Letter to Editor: Those against Prop. 1 love MLT too

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Dear Editor:

As the Yes Campaign and our City Council act like supporters of YES on Prop 1 are the only ones who love MLT, most residents of Mountlake Terrace know better.� They also know what other tax increases are coming and those which have already been passed.� City utility rates have climbed steadily upward. With virtually no community involvement, council passed a $20.00 car tab tax last Spring to fund making 56th Avenue a tree-line boulevard. Snohomish County is going to build a new courthouse funded by yet another property tax increase. Those are just local taxes. The impact on families is even larger once state and federal government initiatives are included.

The Civic Center proposal has twice failed at the polls because it is yet another property tax increase and because it is far larger than necessary. Their threats to cut services to pay for future rent are baloney. You want to stop renting space for city hall? Build a new city hall.

How many more hits to family pocket books do they think we can afford?� It’s not progress if we cannot afford it!� Vote “NO” on Prop. 1 .

Margaret Loiseau

8 COMMENTS

  1. “Its not progress if we cannot afford it! ” You’re the minority. Face it. The majority of MLT has said they can afford it. Now we’re going for 60% of MLT. Vote Yes!

  2. It did not ‘fail’ at the last ballot. It was a clear win with 56+%. The only reason it wasn’t *implemented* is because the state requires a 60% *super* majority for that type of funding.The No on 1 people need to stop claiming that no one wants this, because over half of the voters do.
    Your statement”. Their threats to cut services to pay for future rent are baloney. You want to stop renting space for city hall? Build a new city hall.”makes absolutely no sense at all- that is *exactly* what Prop 1 will do, *build a new city hall*. With the existing taxes expiring next year, how do you thing *anything* the city does will be paid for? The ‘No new taxes” line is a tired, outdated mode of thinking that will hamstring community growth.

  3. The vocal no voters would like us to think that all that needs to be done is scale the project back a little bit more, then they would be more than happy to get on board and contribute to the future of our City. Their signs say “NO new taxes” and in reality they will never be pleased no matter how many times the City would go back and revise and scale back the proposal. Those of us who love this City will no longer allow this vocal minority to hijack our future.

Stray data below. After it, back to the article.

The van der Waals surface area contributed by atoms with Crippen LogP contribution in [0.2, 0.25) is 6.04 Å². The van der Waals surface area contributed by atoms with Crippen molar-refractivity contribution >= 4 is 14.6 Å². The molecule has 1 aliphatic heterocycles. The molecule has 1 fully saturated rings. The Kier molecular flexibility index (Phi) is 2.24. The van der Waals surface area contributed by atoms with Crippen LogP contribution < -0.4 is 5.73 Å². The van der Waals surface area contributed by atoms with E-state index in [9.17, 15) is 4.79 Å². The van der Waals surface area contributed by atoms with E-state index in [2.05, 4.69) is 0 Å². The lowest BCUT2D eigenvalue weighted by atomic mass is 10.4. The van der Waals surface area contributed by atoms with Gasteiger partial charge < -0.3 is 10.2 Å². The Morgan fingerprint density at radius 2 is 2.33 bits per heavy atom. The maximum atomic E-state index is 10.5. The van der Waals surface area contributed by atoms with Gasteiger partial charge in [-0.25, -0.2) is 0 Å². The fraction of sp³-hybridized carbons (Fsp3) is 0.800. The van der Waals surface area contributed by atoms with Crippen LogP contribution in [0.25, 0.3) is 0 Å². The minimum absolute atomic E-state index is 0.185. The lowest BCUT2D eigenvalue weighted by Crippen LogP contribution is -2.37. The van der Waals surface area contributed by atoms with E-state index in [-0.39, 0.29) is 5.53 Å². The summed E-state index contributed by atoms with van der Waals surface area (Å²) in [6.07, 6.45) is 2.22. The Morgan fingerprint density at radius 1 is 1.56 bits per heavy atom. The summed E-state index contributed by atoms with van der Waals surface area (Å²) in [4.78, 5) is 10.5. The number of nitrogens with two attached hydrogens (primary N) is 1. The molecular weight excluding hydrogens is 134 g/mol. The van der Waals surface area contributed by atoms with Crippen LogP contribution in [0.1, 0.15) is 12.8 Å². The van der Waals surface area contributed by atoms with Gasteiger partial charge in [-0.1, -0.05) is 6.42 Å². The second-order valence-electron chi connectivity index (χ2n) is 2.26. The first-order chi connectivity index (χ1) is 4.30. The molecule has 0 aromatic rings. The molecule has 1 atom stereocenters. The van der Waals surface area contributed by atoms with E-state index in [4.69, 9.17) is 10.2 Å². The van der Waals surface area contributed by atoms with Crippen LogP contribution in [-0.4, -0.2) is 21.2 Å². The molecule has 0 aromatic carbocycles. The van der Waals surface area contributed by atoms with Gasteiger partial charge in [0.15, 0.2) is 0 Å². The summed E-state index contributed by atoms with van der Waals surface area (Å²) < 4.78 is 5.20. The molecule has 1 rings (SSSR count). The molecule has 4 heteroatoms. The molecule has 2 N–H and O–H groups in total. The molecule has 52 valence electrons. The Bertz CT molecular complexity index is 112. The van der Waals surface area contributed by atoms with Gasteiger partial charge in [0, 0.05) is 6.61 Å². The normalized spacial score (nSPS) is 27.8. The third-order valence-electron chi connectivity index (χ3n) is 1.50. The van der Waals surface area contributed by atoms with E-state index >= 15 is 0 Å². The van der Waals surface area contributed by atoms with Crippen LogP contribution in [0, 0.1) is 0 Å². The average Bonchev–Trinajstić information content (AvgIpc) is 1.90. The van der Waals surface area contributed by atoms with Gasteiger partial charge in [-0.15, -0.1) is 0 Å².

4. What happened in the past in terms of taxes, destruction of the old city hall, money to redo streets, etc. is not the question now. The question is whether we, as a city, continue to pay money (our tax dollars) to some out-of-state organization to rent space that we won’t ever own or do we pay money (our tax dollars) to build a new facility that is solely owned by this city and can be used for many many years. I, for one, would love to see the Ballinger clubhouse retrofitted as the new City Hall. It’s a building. It’s the city’s (I think) and we need to do something with that space. But, still, we need the money to do it. Pouring good money after bad without anything to eventually show for it is a fool’s errand, in my humble opinion. Note: I’ve lived here since 1976.

  5. Matt Terry is right about how fruitless it is to argue over water under the bridge and that it isn’t wise (fool’s errand) to send money to what the mayor calls “back east investors” for rent – even it was his decision to do it in the first place. But if sending $430,000 per year to “some out of state organization ” isn’t sensible, how can sending$1.5 million per year for30 years to another “out of state organization” beany more sensible. If wasting money on rent is the issue, that can be solved with either a modest mortgage or an expensive one. The problem is that the city won’t present us with the alternative of a modest mortgage because they want an expensive package.

  6. Some people just don’t get the message. If we don’t finance the new civic center which is on property that we own we will have to raise taxes to pay for another
    place to lease at probably more than $500,000 a year. We will have to pay either way. Then every couple of years we will continue to do a levy lid lift and raise taxes again. Gee that makes alot of sense. There is no other viable solution. If you are on reduced property taxes from a lower income you will be exempt from paying the increase please make this badly neededcivic center a reality for our wonderful city and our future kids and grand kids. We are on a fixed income and are happy to pay the increase which amounts to two coffees a month. We are willing to pay. How about you.

  7. Renate Barnes
    the city is not clear enough how much we will pay. All I read is $10.13 a month for an average home. What is an average home for the city? Usually it says how much it would cost per $1000 and then I can multiply this by the value of my house. An average home value is now different than a couple of years ago. Can somebody answer my question? What will I have to pay per $1000 and what is the average value for the city?
    How can we vote yes if we do not get straight answers. $10.13 is not straight enough for me and that translates for me to a no vote.

    • Renate, the number they are using is approximately $190,000 assessed value. Remember that the County assessed value is likely different than the current market value, check you most recent property tax statements. Using this number it would be something like 5.3 cents per $1,000 value per month.

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